JOURNAL ARTICLE
MULTICENTER STUDY
RANDOMIZED CONTROLLED TRIAL

Efficacy and safety of low-dose aspirin in polycythemia vera

Raffaele Landolfi, Roberto Marchioli, Jack Kutti, Heinz Gisslinger, Gianni Tognoni, Carlo Patrono, Tiziano Barbui
New England Journal of Medicine 2004 January 8, 350 (2): 114-24
14711910

BACKGROUND: The use of aspirin for the prevention of thrombotic complications in polycythemia vera is controversial.

METHODS: We enrolled 518 patients with polycythemia vera, no clear indication for aspirin treatment, and no contraindication to such treatment in a double-blind, placebo-controlled, randomized trial to assess the safety and efficacy of prophylaxis with low-dose aspirin (100 mg daily). The two primary end points were the cumulative rate of nonfatal myocardial infarction, nonfatal stroke, or death from cardiovascular causes and the cumulative rate of nonfatal myocardial infarction, nonfatal stroke, pulmonary embolism, major venous thrombosis, or death from cardiovascular causes. The mean duration of follow-up was about three years.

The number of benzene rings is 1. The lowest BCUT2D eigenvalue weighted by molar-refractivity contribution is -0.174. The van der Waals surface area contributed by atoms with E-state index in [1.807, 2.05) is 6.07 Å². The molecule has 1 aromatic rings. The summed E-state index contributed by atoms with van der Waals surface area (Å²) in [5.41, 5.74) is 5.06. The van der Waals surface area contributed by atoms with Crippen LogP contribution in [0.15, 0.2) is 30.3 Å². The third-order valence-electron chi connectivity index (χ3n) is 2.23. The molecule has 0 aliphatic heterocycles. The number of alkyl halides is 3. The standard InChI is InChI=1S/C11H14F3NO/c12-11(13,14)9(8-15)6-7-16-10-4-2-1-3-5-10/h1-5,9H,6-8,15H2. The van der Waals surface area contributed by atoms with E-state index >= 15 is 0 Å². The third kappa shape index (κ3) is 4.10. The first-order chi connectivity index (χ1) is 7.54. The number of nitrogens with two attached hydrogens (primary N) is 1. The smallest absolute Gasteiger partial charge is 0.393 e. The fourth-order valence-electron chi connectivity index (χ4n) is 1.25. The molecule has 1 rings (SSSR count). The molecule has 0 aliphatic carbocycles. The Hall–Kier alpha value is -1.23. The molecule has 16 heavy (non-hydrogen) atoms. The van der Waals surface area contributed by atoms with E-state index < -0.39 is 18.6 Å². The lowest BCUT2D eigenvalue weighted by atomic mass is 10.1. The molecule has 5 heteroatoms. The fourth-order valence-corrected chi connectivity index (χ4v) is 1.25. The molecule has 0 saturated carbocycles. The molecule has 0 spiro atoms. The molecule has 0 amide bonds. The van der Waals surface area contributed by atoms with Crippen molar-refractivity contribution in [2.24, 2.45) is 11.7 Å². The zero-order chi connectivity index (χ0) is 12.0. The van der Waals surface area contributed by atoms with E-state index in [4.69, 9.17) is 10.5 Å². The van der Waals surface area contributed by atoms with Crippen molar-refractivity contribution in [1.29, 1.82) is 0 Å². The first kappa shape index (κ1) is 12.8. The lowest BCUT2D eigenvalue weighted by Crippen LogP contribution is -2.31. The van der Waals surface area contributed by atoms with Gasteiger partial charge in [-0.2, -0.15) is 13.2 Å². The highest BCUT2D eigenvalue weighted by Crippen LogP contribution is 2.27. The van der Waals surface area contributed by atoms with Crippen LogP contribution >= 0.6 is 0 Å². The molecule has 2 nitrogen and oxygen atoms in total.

RESULTS: Treatment with aspirin, as compared with placebo, reduced the risk of the combined end point of nonfatal myocardial infarction, nonfatal stroke, or death from cardiovascular causes (relative risk, 0.41; 95 percent confidence interval, 0.15 to 1.15; P=0.09) and the risk of the combined end point of nonfatal myocardial infarction, nonfatal stroke, pulmonary embolism, major venous thrombosis, or death from cardiovascular causes (relative risk, 0.40; 95 percent confidence interval, 0.18 to 0.91; P=0.03). Overall mortality and cardiovascular mortality were not reduced significantly. The incidence of major bleeding episodes was not significantly increased in the aspirin group (relative risk, 1.62; 95 percent confidence interval, 0.27 to 9.71).

CONCLUSIONS: Low-dose aspirin can safely prevent thrombotic complications in patients with polycythemia vera who have no contraindications to such treatment.

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